Rich Dixon helps us look for Jesus.
A popular metaphor says a rising tide lifts all boats.
Let’s take a different look at this comforting little platitude. What if it’s a parable? What if it’s a story about a community where everyone floats on the same ocean?
In this community, many of us are safely tucked away in sturdy boats. Others are frantically plugging leaks, bailing water, and working feverishly to remain afloat.
And for those with no boat at all? That rising tide represents an impending flood and a desperate, hourly battle simply to tread water.
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As a Jesus follower, “my boat” doesn’t belong to me. (Jesus told a story about servants and bags of gold.)
I’m a steward. So when I’m blessed with a safe, dry vessel, the point isn’t simply to enjoy the ride on the biggest, fanciest cabin cruiser while I neglect the castaways desperately kicking and thrashing against the waves.
I’m directed to be aware of, and seek justice for, those in danger of drowning.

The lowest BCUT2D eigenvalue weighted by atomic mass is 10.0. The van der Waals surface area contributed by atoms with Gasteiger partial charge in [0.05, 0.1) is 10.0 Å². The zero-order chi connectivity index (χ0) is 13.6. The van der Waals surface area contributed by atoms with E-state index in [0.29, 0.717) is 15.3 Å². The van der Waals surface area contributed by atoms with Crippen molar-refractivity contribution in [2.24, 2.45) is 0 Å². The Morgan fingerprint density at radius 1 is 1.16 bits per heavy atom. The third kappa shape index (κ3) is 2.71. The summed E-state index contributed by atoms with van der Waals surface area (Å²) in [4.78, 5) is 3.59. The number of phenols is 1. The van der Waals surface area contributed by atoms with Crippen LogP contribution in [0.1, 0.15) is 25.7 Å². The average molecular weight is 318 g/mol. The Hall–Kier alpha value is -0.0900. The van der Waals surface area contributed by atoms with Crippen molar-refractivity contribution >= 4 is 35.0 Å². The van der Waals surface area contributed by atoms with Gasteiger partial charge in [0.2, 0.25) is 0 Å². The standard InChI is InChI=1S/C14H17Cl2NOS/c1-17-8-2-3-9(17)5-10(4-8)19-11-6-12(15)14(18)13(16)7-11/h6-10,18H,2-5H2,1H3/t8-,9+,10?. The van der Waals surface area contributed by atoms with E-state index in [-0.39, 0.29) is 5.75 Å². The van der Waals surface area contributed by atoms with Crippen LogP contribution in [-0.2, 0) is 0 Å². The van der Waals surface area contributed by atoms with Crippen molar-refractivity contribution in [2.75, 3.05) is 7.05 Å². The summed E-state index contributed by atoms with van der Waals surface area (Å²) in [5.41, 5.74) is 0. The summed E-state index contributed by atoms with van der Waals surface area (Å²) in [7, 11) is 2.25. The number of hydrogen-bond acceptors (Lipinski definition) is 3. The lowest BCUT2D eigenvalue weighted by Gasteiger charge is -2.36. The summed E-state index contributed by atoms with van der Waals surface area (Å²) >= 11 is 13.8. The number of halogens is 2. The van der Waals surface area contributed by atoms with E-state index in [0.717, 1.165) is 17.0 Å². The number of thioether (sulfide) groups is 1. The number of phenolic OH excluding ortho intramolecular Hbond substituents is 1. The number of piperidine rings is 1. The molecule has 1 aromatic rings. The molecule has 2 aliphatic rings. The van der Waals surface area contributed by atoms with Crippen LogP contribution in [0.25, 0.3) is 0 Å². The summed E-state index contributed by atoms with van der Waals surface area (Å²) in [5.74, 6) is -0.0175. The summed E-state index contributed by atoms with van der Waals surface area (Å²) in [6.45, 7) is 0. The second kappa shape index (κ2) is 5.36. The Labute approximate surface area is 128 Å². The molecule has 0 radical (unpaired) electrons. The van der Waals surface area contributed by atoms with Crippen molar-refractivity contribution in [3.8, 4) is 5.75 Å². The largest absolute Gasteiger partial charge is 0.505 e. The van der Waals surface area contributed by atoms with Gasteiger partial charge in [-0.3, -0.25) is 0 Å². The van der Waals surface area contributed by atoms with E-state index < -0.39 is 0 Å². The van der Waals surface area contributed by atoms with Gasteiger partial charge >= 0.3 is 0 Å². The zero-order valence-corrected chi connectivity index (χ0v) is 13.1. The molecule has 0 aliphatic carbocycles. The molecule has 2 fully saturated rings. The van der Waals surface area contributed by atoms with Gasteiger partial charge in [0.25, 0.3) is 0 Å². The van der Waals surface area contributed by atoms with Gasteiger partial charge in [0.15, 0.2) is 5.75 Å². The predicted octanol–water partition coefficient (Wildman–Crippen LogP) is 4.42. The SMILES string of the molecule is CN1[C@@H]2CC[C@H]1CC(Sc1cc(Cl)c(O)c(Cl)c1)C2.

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Imagine a real-life lake: If we encountered a boat in danger of sinking, wouldn’t we stop to help? Would any of us cruise past a drowning child without at least tossing a life preserver?
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Back to the parable: I can drift along comfortably, enjoying the rising tide that lifts my boat while I dismiss, ignore, or explain away the struggles of so many others on our shared ocean.
I’m reminded, though, that Jesus didn’t tend to hang out on luxury yachts. He said we’d find Him with the least of these, those struggling just to keep their heads above the surface. He said clearly that when I neglect them, I turn my back on Him.
The One I call “Lord” is among those clinging desperately to makeshift rafts.